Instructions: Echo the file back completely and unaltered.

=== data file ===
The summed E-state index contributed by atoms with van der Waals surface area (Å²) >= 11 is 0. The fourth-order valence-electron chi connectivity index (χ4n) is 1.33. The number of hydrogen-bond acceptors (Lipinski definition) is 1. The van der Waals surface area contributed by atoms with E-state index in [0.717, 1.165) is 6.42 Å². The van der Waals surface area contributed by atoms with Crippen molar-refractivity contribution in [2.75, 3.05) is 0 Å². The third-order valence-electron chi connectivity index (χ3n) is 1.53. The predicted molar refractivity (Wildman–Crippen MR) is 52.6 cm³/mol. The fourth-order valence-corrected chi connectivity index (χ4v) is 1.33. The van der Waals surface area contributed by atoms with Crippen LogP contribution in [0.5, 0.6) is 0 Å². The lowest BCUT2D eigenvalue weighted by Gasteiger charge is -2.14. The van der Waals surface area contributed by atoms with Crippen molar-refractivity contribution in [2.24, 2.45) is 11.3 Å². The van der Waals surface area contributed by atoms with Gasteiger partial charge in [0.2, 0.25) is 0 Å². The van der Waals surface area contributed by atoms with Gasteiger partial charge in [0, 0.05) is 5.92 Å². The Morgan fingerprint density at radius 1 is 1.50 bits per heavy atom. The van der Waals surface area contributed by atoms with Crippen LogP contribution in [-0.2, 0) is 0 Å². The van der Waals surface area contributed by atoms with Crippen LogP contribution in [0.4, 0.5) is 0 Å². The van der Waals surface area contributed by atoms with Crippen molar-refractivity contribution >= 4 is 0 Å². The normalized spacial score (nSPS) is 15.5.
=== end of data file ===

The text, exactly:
The summed E-state index contributed by atoms with van der Waals surface area (Å²) >= 11 is 0. The fourth-order valence-electron chi connectivity index (χ4n) is 1.33. The number of hydrogen-bond acceptors (Lipinski definition) is 1. The van der Waals surface area contributed by atoms with E-state index in [0.717, 1.165) is 6.42 Å². The van der Waals surface area contributed by atoms with Crippen molar-refractivity contribution in [2.75, 3.05) is 0 Å². The third-order valence-electron chi connectivity index (χ3n) is 1.53. The predicted molar refractivity (Wildman–Crippen MR) is 52.6 cm³/mol. The fourth-order valence-corrected chi connectivity index (χ4v) is 1.33. The van der Waals surface area contributed by atoms with Crippen LogP contribution in [0.5, 0.6) is 0 Å². The lowest BCUT2D eigenvalue weighted by Gasteiger charge is -2.14. The van der Waals surface area contributed by atoms with Crippen molar-refractivity contribution in [2.24, 2.45) is 11.3 Å². The van der Waals surface area contributed by atoms with Gasteiger partial charge in [0.2, 0.25) is 0 Å². The van der Waals surface area contributed by atoms with Gasteiger partial charge in [0, 0.05) is 5.92 Å². The Morgan fingerprint density at radius 1 is 1.50 bits per heavy atom. The van der Waals surface area contributed by atoms with Crippen LogP contribution in [-0.2, 0) is 0 Å². The van der Waals surface area contributed by atoms with Crippen LogP contribution in [0.4, 0.5) is 0 Å². The van der Waals surface area contributed by atoms with Crippen molar-refractivity contribution >= 4 is 0 Å². The normalized spacial score (nSPS) is 15.5.